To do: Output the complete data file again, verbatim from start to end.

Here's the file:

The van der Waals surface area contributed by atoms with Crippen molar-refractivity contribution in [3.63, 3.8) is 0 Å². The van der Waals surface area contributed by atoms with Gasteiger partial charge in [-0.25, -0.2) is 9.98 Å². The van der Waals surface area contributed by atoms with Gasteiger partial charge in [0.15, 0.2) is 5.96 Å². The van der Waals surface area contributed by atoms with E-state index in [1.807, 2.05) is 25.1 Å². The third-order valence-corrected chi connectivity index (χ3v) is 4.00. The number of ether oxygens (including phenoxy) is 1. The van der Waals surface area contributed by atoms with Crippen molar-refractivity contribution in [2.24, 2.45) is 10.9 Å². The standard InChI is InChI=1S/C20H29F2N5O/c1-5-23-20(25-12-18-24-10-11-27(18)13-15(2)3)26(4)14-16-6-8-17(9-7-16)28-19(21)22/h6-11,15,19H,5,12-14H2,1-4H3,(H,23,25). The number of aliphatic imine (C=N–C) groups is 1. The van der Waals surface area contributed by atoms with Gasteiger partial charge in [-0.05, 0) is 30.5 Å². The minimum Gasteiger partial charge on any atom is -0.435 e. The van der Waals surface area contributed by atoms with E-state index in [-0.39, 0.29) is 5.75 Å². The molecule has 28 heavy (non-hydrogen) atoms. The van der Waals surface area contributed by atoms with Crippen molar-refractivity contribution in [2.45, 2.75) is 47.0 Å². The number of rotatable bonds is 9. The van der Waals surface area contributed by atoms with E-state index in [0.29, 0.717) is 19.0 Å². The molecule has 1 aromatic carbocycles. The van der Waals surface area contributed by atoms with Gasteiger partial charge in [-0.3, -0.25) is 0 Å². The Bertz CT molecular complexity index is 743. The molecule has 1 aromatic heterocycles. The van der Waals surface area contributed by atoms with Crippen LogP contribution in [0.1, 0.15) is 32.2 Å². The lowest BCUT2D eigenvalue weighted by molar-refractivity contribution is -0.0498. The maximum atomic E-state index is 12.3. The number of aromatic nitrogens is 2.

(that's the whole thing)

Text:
The van der Waals surface area contributed by atoms with Crippen molar-refractivity contribution in [3.63, 3.8) is 0 Å². The van der Waals surface area contributed by atoms with Gasteiger partial charge in [-0.25, -0.2) is 9.98 Å². The van der Waals surface area contributed by atoms with Gasteiger partial charge in [0.15, 0.2) is 5.96 Å². The van der Waals surface area contributed by atoms with E-state index in [1.807, 2.05) is 25.1 Å². The third-order valence-corrected chi connectivity index (χ3v) is 4.00. The number of ether oxygens (including phenoxy) is 1. The van der Waals surface area contributed by atoms with Crippen molar-refractivity contribution in [2.24, 2.45) is 10.9 Å². The standard InChI is InChI=1S/C20H29F2N5O/c1-5-23-20(25-12-18-24-10-11-27(18)13-15(2)3)26(4)14-16-6-8-17(9-7-16)28-19(21)22/h6-11,15,19H,5,12-14H2,1-4H3,(H,23,25). The number of aliphatic imine (C=N–C) groups is 1. The van der Waals surface area contributed by atoms with Gasteiger partial charge in [-0.05, 0) is 30.5 Å². The minimum Gasteiger partial charge on any atom is -0.435 e. The van der Waals surface area contributed by atoms with E-state index in [-0.39, 0.29) is 5.75 Å². The molecule has 28 heavy (non-hydrogen) atoms. The van der Waals surface area contributed by atoms with Crippen molar-refractivity contribution in [2.45, 2.75) is 47.0 Å². The number of rotatable bonds is 9. The van der Waals surface area contributed by atoms with E-state index in [0.29, 0.717) is 19.0 Å². The molecule has 1 aromatic carbocycles. The van der Waals surface area contributed by atoms with Gasteiger partial charge in [-0.3, -0.25) is 0 Å². The Bertz CT molecular complexity index is 743. The molecule has 1 aromatic heterocycles. The van der Waals surface area contributed by atoms with Crippen LogP contribution in [0.1, 0.15) is 32.2 Å². The lowest BCUT2D eigenvalue weighted by molar-refractivity contribution is -0.0498. The maximum atomic E-state index is 12.3. The number of aromatic nitrogens is 2.